One of the panels I attended was “Girls at the end of the World,” which looked at apocalyptic and post-apocalyptic sci-fi and horror. It had papers on the television shows The 100 and Spooks: Code 9, as well as the video game The Last of Us: Left Behind. Sadly, the paper on Caprica was cancelled due to a family illness. Trying to describe the papers is difficult; though I could include the abstracts of each one here, suffice it to say that they all looked at a wide range of topics, from agency (the abilty to make choices for oneself) to power, sacrifice, and passivity.

The entire conference was inspiring, from the realization that there are a lot of us who work in the area of girls studies, to the specific work that people are doing in the field. On a personal level, it was amazing to spend three days at an academic conference, something I don’t get to do much of these days. And because I was presenting on behalf of Girl Museum, it was so gratifying to see the level of interest in Girl Museum. Sarah and I both had so many people seek us out because they’re interested in future collaborations, and we felt the same way. I almost ran up to a few different presenters, begging them to work with us–and the best bit was that everyone was open to and excited by the idea!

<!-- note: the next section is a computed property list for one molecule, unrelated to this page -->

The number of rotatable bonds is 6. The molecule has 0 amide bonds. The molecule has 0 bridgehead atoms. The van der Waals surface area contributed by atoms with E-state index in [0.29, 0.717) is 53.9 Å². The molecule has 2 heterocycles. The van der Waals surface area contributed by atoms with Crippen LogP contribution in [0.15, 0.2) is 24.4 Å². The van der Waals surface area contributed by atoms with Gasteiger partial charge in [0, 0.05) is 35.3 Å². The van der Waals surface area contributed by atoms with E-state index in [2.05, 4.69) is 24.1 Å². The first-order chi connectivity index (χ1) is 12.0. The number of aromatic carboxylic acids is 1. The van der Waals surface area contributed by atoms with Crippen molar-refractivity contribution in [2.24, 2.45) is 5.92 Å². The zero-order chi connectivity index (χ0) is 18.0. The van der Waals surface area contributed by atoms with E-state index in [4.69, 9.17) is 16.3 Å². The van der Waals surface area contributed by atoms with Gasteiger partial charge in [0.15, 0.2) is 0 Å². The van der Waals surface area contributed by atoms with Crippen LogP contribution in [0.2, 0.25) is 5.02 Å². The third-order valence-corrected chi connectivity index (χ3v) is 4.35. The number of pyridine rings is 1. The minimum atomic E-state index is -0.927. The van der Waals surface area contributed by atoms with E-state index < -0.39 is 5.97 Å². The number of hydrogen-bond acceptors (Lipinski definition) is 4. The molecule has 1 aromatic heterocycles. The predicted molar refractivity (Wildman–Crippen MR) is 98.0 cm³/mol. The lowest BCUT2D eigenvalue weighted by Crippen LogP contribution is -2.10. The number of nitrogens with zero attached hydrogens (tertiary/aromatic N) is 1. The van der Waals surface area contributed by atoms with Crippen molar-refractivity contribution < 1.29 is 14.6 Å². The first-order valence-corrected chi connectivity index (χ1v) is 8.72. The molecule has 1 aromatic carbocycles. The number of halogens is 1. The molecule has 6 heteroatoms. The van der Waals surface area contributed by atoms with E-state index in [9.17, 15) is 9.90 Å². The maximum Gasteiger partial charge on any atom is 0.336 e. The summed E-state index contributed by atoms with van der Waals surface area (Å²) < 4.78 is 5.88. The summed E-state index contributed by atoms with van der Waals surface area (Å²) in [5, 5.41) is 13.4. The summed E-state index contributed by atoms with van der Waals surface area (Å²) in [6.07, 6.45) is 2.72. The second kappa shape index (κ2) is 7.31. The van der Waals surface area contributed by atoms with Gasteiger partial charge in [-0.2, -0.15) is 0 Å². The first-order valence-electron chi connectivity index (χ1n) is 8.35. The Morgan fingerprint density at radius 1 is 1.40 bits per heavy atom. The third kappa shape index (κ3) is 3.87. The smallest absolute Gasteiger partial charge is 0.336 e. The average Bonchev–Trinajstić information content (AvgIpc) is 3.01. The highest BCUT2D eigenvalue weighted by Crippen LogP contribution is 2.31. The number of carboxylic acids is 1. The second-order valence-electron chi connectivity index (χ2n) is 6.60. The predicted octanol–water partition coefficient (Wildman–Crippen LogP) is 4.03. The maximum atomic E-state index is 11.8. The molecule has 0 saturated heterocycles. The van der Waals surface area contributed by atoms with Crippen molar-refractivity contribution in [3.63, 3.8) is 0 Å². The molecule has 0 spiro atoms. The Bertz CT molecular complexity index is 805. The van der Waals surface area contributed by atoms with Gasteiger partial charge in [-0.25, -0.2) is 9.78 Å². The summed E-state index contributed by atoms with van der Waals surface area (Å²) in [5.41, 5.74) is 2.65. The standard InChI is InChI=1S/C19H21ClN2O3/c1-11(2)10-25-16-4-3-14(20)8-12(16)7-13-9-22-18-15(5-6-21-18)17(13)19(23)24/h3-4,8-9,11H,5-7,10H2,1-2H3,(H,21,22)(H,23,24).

Like Katie, I left the conference feeling inspired, hopeful and completely exhausted! There were so many fantastic people doing amazing work and everyone was so enthused and approachable. It really felt like we were all united by our love and passion for making the world a better place for everyone – not just girls! I guess the whole conference can be summed up with Mary Celeste Kearney’s final keynote, “Girls Make Media: Then, Now and So What?”, which looked back at the development of the first in-depth study of girls’ media production and Professor Kearney’s first book. It began with fist-pumping blasts Riot Grrrl anthems by Bikini Kill and ended with a call to action, to bridge the gap betwen girls who make media and women who make media. All too often we see girls creating their own zines, videos, music – anything you can imagine! But many creative industries, especially film, are lacking women in key roles.

We all know that girls are amazing and IGSA certainly proved that time and time again – now let’s work together to make sure they have the opportunities they need to become extraordinary women!

Sarah Jackson

#LORTLive Webcast on Girls and Gaming

Tiffany Rhoades, our Program Developer, was a guest speaker for the #LORTLive weekly webcast on January 25, 2016.  #LORTLive is produced by LORT Nation. You can view her discussion on Girl Museum, girls, and gaming at right.